When Neosho, Mo.-based Certified Express Inc. (CEI) President and CEO Scott Wade asked trucker Randy Rogers what he’d like in a new truck in its round of orders updating the fleet of around 150 units last year, Wade had been thinking about a U.S. Army-themed wrap. Rogers “had been in the army about four years” in his past, but he’d spent much more time serving as a firefighter for the majority of his working career, before finally retiring from service to the Seneca, Mo. Fire Protection Area in 2008.
“Nothing against the military wraps,” Rogers says, but he’d seen plenty of them on his hauls and other travels around the country.
What he’d never seen: A rolling “memorial to firefighters. I’ve lost a diversity of them with different departments” over his career. Serving as a public information officer in his latter years as a firefighter, “part of my job was going around to area departments and attending funerals.”
It took him all of “14 seconds,” he says, to convince Wade that it was the way to go, and Rogers used another element of his background — utility with graphic arts — to design a variety of the vinyl accents that now cover the 2019 Kenworth T680, Memorial Run.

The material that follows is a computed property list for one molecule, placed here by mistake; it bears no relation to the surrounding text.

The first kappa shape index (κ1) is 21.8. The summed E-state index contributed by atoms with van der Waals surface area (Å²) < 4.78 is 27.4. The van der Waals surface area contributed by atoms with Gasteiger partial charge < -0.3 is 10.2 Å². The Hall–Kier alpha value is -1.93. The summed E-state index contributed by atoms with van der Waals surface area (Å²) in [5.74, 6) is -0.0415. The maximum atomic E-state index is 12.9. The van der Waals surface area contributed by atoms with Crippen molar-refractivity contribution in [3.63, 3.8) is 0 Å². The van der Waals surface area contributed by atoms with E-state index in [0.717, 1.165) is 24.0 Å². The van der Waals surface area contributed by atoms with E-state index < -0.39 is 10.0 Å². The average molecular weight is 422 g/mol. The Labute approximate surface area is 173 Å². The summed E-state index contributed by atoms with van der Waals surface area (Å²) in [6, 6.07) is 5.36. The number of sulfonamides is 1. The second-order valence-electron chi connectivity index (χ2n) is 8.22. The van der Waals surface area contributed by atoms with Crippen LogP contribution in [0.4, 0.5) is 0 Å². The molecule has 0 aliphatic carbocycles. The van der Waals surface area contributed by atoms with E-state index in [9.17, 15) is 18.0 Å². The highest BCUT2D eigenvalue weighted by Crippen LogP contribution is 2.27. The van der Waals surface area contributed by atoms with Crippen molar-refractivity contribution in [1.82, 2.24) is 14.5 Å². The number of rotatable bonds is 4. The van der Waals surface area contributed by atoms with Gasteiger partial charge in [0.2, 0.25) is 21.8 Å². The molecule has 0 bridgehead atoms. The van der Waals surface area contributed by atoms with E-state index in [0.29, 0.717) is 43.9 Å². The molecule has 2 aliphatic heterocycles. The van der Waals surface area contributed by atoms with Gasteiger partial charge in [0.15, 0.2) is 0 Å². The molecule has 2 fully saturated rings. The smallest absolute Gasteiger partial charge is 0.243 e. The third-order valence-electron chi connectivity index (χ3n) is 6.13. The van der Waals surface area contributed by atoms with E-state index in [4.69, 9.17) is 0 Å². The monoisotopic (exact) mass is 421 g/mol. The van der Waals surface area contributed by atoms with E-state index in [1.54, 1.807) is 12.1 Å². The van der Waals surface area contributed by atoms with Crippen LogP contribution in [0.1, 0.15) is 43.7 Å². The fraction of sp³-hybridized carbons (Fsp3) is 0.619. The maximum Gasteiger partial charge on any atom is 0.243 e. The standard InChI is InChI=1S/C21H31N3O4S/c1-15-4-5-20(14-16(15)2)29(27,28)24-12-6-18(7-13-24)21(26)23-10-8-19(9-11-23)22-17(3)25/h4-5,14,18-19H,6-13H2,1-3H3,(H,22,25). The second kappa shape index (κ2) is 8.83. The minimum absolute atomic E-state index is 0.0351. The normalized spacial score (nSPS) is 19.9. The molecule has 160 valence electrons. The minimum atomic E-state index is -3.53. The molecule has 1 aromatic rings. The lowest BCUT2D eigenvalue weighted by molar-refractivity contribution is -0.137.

Memorial Run comes with a singular mission: “to honor and memorialize all of our fallen firefighters in this country,” Rogers says.
As noted, over his 16 years in the fire service, he’d experienced no shortage of line-of-duty deaths himself. Three friends and fellow firefighters are specifically memorialized on the back of the sleeper’s cab: Tim S. Hardy of Neosho, Mo.; Steve Fierro of Carthage; and Tyler H. Casey of Seneca. Casey’s death in 2008 precipitated Rogers’ retirement from the service, after which he took up trucking more full-time.
Some time after Casey’s passing, he says he realized he seldom thought of the men he’d lost but for on their death’s anniversaries or “when I would pass the location of their loss,” he says. If he was forgetting them, he knew, so was everyone else.
Thus Memorial Run was born, to function as a constant reminder to anyone in its presence. It serves an educational purpose, too, as all graphics are accompanied by QR codes that can be scanned to take viewers to online resources related to firefighting history.
The large Maltese cross represent all fallen firefighters and its QR code will take viewers to the National Fallen Firefighters Memorial website. Other codes explain the origin of the bagpiper in the fire service and the dalmatian. One will take you to a nonprofit foundation for the Granite Mountain 19 who died on Yarnell Hill in 2013. There is also a link to the Storm King Mountain tragedy that took the lives of 14 firefighters from Prineville, Oregon, in 1993 in the South Canyon Fire.
The KW grille’s logo was custom-wrapped to honor FDNY, and the bagpiper shown above references the bagpiping tradition at firemen’s funerals, which dates back to the 1800s in the United States.
The truck, Rogers says, “has brought tears to the biggest of men and their families.”
It’s a special unit, no doubt. I’m excited to experience it in person next month at the Guilty by Association Truck Show in Joplin, Mo., at 4 State Trucks (Sept. 27-29), where you can see it yourself as well.